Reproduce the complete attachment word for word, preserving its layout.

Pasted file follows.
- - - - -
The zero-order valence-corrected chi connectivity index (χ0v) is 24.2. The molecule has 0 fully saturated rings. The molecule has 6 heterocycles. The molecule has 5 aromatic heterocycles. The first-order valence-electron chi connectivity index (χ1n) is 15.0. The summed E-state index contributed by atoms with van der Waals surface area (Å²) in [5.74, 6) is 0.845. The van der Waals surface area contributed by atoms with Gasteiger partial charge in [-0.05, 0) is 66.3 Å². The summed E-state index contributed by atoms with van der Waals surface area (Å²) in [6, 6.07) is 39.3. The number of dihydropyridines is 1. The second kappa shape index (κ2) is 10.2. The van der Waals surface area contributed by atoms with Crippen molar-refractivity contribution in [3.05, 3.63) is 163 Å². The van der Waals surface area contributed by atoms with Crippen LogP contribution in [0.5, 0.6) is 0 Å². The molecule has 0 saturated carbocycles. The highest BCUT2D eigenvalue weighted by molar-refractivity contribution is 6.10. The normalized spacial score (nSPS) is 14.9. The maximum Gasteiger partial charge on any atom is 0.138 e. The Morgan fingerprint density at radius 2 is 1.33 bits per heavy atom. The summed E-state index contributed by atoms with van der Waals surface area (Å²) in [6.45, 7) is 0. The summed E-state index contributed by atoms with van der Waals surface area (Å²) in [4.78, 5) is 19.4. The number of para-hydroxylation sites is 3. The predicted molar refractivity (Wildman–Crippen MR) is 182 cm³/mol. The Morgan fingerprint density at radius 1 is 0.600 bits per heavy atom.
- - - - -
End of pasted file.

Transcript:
The zero-order valence-corrected chi connectivity index (χ0v) is 24.2. The molecule has 0 fully saturated rings. The molecule has 6 heterocycles. The molecule has 5 aromatic heterocycles. The first-order valence-electron chi connectivity index (χ1n) is 15.0. The summed E-state index contributed by atoms with van der Waals surface area (Å²) in [5.74, 6) is 0.845. The van der Waals surface area contributed by atoms with Gasteiger partial charge in [-0.05, 0) is 66.3 Å². The summed E-state index contributed by atoms with van der Waals surface area (Å²) in [6, 6.07) is 39.3. The number of dihydropyridines is 1. The second kappa shape index (κ2) is 10.2. The van der Waals surface area contributed by atoms with Crippen molar-refractivity contribution in [3.05, 3.63) is 163 Å². The van der Waals surface area contributed by atoms with Crippen LogP contribution in [0.5, 0.6) is 0 Å². The molecule has 0 saturated carbocycles. The highest BCUT2D eigenvalue weighted by molar-refractivity contribution is 6.10. The normalized spacial score (nSPS) is 14.9. The maximum Gasteiger partial charge on any atom is 0.138 e. The Morgan fingerprint density at radius 2 is 1.33 bits per heavy atom. The summed E-state index contributed by atoms with van der Waals surface area (Å²) in [6.45, 7) is 0. The summed E-state index contributed by atoms with van der Waals surface area (Å²) in [4.78, 5) is 19.4. The number of para-hydroxylation sites is 3. The predicted molar refractivity (Wildman–Crippen MR) is 182 cm³/mol. The Morgan fingerprint density at radius 1 is 0.600 bits per heavy atom.